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Blake Edwards

December 16, 2010 by staff 

Blake Edwards, (AP) – Blake Edwards, director and writer known for intelligent dialogue, visual gags and sometimes poignant belly laugh in “Breakfast at Tiffany’s”,”10 “and the” Pink Panther “jokes, has died at age 88.

Edwards died of complications from pneumonia Wednesday at St. John’s Health Center in Santa Monica, said Gene Schwam publicist. Blake’s wife, Julie Andrews, and other family members were at his side. He had been hospitalized for about two weeks.

Edwards had knee problems, had undergone unsuccessful procedures and was “pretty much confined to a wheelchair for the past year-and-half or two,” said Schwam. That may have contributed to his condition, “he added.

At the time of his death, Edwards worked on two Broadway musicals, one based on the “Pink Panther” movies. The other “Big Rosemary,” must be an original comedy set during Prohibition, Schwam said.

“His heart was as big as his talent. He was an Academy Award winner in all respects, “said Schwam, who had known him for 40 years.

A third generation filmmaker, Edwards was hired to evoke the classic performance by Jack Lemmon, Audrey Hepburn, Peter Sellers, Dudley Moore, Lee Remick and Andrews, his wife of 42 years.

Actor Robert Wagner credits Edwards with him to some of the greatest opportunities of his career.

“There will not be anyone like him through. He was a genius,” Wagner said Thursday. “Personally, we were so close friends and he was so nice to me all my life.”

Edwards often directed and written a wide variety of films including “Days of Wine and Roses,” a poignant story of alcoholism, “The Great Race”, a comedy adventure starring Lemmon, Tony Curtis and Natalie Wood, and “Victor / Victoria,” Bender’s sex comedy with musical Andrews.

He was also known for an independent spirit who clashes with studio bosses. He vented his disdain for the Hollywood system in his 1981 black comedy “SOB”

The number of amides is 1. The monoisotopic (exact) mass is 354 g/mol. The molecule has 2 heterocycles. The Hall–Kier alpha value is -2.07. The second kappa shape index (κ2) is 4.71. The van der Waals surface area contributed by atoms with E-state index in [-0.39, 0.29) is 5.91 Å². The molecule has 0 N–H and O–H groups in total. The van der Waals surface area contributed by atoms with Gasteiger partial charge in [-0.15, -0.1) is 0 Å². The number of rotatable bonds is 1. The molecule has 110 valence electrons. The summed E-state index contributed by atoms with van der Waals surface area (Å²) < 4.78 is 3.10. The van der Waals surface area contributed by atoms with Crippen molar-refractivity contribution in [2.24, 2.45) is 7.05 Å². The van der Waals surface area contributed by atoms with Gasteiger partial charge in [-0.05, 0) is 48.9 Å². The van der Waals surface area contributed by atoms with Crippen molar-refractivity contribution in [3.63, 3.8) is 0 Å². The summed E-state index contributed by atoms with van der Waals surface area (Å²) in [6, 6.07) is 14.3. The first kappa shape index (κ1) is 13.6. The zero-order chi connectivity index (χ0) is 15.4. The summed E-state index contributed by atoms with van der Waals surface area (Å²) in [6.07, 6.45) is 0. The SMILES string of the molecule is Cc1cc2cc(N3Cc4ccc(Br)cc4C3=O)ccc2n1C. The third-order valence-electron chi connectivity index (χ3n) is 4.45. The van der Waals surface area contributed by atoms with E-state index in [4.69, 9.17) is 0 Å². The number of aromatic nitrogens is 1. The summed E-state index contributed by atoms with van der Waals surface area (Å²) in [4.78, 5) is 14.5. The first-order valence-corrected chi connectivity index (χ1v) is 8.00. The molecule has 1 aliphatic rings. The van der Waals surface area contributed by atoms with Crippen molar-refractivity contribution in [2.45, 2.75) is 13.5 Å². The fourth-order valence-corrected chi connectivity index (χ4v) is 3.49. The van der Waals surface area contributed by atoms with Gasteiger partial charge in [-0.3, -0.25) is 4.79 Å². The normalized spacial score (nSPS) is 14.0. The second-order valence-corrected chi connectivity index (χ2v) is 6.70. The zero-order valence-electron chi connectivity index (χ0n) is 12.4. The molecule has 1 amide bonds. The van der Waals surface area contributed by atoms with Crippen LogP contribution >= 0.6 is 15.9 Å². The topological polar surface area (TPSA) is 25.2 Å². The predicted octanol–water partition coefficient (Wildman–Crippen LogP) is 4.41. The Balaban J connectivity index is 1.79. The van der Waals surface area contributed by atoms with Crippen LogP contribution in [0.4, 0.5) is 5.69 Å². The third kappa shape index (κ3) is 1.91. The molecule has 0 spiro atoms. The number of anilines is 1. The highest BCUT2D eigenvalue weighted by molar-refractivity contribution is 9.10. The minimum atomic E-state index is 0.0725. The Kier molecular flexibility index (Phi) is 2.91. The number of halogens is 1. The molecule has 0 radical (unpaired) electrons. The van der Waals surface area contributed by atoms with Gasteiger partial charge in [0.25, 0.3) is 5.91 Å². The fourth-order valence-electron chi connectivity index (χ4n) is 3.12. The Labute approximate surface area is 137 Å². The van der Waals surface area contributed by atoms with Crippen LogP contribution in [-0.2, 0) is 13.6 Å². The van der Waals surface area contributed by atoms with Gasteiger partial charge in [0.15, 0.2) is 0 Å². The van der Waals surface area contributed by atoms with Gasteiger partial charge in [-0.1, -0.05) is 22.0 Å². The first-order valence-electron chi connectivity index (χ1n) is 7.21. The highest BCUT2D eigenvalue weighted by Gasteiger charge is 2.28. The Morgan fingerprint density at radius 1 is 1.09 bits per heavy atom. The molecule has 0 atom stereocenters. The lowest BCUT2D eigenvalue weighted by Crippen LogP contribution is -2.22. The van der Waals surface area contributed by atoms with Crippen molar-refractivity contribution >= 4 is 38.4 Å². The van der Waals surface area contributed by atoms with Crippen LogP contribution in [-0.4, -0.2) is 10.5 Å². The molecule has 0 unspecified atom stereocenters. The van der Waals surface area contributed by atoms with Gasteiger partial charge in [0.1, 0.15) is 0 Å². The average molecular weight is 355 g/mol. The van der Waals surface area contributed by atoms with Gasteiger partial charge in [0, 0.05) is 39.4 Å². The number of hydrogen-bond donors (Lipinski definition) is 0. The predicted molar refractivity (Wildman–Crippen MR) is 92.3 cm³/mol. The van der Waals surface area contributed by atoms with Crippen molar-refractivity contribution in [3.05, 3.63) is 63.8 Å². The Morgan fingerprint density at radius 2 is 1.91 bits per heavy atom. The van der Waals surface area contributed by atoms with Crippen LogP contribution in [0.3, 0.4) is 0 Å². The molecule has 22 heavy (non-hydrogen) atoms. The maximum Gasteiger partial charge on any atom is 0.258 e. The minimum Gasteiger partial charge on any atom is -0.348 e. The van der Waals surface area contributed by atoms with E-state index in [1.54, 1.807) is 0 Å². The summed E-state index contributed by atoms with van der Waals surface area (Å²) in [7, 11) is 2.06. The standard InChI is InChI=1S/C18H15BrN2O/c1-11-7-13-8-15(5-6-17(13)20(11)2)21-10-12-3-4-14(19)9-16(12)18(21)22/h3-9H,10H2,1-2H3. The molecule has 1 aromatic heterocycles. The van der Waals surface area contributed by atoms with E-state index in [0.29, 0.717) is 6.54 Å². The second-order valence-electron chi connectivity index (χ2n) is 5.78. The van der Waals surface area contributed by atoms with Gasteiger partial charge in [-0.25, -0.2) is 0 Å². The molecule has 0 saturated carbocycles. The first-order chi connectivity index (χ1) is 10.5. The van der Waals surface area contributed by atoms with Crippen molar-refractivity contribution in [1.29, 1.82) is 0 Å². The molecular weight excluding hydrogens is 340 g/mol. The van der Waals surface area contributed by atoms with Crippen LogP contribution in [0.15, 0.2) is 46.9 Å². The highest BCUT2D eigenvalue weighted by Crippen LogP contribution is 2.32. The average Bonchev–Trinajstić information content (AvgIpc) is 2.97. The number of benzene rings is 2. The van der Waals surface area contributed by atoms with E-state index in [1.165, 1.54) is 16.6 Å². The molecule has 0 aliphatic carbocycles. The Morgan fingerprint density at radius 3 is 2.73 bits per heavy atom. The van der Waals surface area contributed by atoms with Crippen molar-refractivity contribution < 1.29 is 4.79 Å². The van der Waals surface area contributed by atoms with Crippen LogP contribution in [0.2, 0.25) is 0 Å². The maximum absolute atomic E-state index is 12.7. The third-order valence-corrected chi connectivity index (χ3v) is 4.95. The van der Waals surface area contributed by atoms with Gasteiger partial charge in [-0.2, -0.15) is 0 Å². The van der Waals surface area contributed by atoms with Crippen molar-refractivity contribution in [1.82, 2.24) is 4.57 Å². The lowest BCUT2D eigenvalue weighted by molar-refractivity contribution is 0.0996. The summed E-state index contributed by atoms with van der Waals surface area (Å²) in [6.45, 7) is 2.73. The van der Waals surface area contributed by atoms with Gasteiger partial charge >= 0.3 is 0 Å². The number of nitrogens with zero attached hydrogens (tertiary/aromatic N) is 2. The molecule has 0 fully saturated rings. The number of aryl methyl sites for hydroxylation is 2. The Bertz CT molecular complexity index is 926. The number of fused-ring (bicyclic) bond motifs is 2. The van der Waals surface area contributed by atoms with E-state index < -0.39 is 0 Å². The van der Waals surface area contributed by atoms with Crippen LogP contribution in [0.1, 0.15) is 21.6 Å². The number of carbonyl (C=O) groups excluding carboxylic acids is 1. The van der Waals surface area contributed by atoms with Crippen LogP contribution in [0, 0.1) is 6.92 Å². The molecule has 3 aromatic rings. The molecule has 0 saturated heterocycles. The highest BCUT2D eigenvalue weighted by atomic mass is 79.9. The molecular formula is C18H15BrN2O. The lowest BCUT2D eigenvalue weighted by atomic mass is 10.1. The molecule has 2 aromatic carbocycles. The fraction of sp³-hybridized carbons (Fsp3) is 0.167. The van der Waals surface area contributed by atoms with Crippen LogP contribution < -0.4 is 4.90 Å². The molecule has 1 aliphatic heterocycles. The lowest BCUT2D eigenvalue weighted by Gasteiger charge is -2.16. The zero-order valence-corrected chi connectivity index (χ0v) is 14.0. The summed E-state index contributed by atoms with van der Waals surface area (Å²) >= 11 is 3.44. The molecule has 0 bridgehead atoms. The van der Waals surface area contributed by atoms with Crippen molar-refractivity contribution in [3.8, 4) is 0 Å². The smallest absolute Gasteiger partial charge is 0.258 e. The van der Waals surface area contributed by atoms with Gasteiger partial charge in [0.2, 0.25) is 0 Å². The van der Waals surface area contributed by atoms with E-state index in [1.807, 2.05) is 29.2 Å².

“I was certainly back to some producers in my life, he already pointed out,” even though I was much less virulent than I could have been. The only way I had to do was because of the enormous success of ’10, and even then they tried to sabotage. ”

Because many of his films have been strewn with farcical situations, commentators often criticized his work. “In the world of comic Edwards, noses are being stung, moves towards a hangover, and beautiful women to pursue at any price,” wrote The New York Times’ Vincent Canby in a magazine “10 “. Gary Arnold, The Washington Post added:” Edwards seems to take two steps dumb for everyone to chip … He can not resist the most miserable sight gags that happen to him .. ”

However, Richard Schickel wrote in Time magazine: “When the director Edwards is at his best, there is something bracing, and in these days, unique about his comedy … He really wants to save the world by showing how some of its stupid. Creatures can be. ”

Steve Martin has expressed his thoughts on Twitter, writing, “Blake Edwards was one of the people who made me love the comedy. Sorry to hear of his death.”

Although many films Edwards had a massive success, he was nominated for an Oscar twice, in 1982 for writing the adapted screenplay of “Victor / Victoria” and in 1983 co-wrote “The Man Who Loved Women.” Lemmon and Remick earned Oscar nominations in 1962 for “Days of Wine and Roses”, and Hepburn was nominated for “Breakfast at Tiffany’s” in 1961.

The Academy Theatre Edwards selected to receive a Lifetime Achievement Award in 2004 for “his writing, directing and producing an extraordinary body of work for the screen.”

When he received the prize, he jokingly referred to his wife: “My mother thanks you, my father thanks you, and the beautiful English broad with the incomparable soprano and promiscuous vocabulary thanks you.”

Edwards had entered television in 1958, the creation of “Peter Gunn,” which established a new style of hard-edged detective series. The tone is set by the music of Henry Mancini theme heartbeat. With Craig Stevens, the series lasted until 1961 and resulted in a feature film 1967 “Gunn.”

“Peter Gunn” marked the beginning of a fruitful collaboration between Edwards and Mancini, who composed the scores and melodic songs for the most movies at Edwards. Mancini won an Oscar for the score of “Breakfast at Tiffany’s” and the song “Moon River”, the title song of “Days of Wine and Roses” and the score of “Victor / Victoria.”